I don’t hate Country music.
I don’t think that I ever did. In fact, I had not consciously formed much of an opinion of it at all given my scant signposts of Patsy Cline, Garth Brooks, and Shania Twain.
However, a thing I’ve learned about being an adult is that sometimes the unconscious – both your own and the collective – decides something on your behalf, and that determination lingers in your mind in the place of an actual decision until you realize you’ve started making other decisions based on it.
Case and point: Country music. I don’t hate it. Yet, from absorbing a “my truck” here and a “my woman” there from songs playing in the background of life, I was passively assuming I hated country music. People at Smash Fantastic shows would request country songs from time to time and I would selectively ignore them. When Ashley gently suggested that it was finally time for us to learn a few country songs for the band, my reflexive response was, “UGH, NOT COUNTRY MUSIC.”
Despite that, I love to please a crowd, so I looked up a few of the artists that had been shouted in our direction. One was Eric Church. I fired up iTunes and YouTube to see what his most popular song was and they came back with a resounding answer of “Springsteen,” from Church’s third album, Chief.
Fast forward six months and “Springsteen” is AKA my favorite cover song to sing and my toddler’s bedtime song and generally just a fucking masterclass in songwriting.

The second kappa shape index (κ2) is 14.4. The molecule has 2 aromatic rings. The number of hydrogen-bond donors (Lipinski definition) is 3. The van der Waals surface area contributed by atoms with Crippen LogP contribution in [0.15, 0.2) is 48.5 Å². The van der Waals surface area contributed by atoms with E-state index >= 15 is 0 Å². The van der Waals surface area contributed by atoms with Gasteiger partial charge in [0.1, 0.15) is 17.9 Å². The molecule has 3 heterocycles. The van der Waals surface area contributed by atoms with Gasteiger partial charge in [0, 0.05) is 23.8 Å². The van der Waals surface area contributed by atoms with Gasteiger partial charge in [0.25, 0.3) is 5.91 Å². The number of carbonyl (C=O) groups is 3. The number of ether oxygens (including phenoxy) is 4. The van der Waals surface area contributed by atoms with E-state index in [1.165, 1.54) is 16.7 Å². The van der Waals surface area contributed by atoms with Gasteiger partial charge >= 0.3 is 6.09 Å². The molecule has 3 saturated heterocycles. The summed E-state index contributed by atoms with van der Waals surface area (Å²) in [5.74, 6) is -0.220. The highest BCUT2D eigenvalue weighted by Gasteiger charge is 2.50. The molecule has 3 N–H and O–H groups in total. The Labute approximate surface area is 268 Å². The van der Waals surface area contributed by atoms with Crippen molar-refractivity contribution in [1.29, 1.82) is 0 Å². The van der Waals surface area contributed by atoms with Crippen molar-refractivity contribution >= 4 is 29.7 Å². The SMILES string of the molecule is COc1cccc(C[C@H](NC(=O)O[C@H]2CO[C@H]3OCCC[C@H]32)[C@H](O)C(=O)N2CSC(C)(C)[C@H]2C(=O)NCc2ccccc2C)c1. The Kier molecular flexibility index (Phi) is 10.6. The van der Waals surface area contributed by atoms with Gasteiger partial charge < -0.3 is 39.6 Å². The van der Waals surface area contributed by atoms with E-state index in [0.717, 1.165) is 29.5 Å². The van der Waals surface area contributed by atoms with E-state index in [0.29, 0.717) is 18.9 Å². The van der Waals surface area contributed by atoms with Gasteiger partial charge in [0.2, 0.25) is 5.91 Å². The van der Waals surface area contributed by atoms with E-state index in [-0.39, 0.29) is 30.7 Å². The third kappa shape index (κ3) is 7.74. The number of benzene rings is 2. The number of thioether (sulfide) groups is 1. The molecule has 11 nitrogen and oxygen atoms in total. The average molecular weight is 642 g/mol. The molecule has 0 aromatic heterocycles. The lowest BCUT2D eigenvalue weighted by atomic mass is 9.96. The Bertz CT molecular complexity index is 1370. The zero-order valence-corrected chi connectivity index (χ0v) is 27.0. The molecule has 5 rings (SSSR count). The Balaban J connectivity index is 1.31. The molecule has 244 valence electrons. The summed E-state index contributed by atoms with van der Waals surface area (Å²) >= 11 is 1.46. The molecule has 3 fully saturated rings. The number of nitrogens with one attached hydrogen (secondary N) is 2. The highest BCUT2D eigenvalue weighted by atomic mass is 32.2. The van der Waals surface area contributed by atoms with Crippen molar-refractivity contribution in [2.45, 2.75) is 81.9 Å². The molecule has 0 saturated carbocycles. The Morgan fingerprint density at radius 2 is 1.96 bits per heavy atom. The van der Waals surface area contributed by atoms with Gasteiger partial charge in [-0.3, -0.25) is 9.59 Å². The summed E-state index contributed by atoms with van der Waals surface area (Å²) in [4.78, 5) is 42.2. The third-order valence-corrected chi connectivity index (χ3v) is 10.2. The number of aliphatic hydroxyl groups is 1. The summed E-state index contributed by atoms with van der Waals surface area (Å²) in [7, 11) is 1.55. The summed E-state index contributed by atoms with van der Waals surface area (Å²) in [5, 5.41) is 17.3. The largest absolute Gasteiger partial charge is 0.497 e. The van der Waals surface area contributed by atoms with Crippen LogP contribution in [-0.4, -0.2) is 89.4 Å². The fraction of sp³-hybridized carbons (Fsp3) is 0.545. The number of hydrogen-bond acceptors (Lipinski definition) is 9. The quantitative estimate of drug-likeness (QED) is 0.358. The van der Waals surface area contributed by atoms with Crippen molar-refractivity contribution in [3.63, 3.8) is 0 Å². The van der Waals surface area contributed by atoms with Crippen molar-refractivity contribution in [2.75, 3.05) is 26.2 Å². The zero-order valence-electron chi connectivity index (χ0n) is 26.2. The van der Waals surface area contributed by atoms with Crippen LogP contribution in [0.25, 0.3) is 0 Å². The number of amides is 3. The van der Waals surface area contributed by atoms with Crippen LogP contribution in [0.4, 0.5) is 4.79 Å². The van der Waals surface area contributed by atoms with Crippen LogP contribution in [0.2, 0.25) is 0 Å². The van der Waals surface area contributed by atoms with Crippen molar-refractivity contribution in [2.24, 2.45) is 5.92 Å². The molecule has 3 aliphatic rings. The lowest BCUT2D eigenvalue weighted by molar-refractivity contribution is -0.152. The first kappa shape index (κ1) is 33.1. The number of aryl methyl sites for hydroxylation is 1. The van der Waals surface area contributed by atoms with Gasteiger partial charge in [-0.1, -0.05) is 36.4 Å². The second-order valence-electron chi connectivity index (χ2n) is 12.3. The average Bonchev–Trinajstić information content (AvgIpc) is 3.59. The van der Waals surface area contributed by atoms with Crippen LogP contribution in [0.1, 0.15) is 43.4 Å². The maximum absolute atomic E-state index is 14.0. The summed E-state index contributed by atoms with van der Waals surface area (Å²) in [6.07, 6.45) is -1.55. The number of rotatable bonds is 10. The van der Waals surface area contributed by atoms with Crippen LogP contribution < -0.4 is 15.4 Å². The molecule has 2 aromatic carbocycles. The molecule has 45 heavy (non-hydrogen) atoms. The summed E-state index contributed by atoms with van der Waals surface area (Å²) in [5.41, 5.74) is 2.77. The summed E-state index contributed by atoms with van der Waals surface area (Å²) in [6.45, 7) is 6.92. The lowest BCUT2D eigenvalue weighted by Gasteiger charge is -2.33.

(Advance to :24 to get to the beginning of the song.)
To get to that realization I had to stop hearing the twang in Church’s voice, because it was activating that unconscious bias of “UGH, NOT COUNTRY MUSIC.” Honestly, it’s a tiresome affectation on any singer, especially when it’s obscuring wonderful pop songs or gatekeeping them from the wider consciousness. You just have to hear past it to get to the performance and the lyrics. Singing it yourself aids in that, if you are able.
Somewhere between that setting sun, “I’m On Fire” and “Born to Run”
You looked at me and I was done. We were just getting started.
Beneath the twang and beyond the minimal band arrangement is the wonderful device of singing about how to find a person who doesn’t exist anymore. Not his long lost high school lover – she’s still walking around in the same town, skirting the edges of his life.
No, the person that no longer exists is his long lost high school self, and the only way to find him for a moment is to hear Bruce’s ragged baritone. [Read more…] about Music Monday: “Springsteen” – Eric Church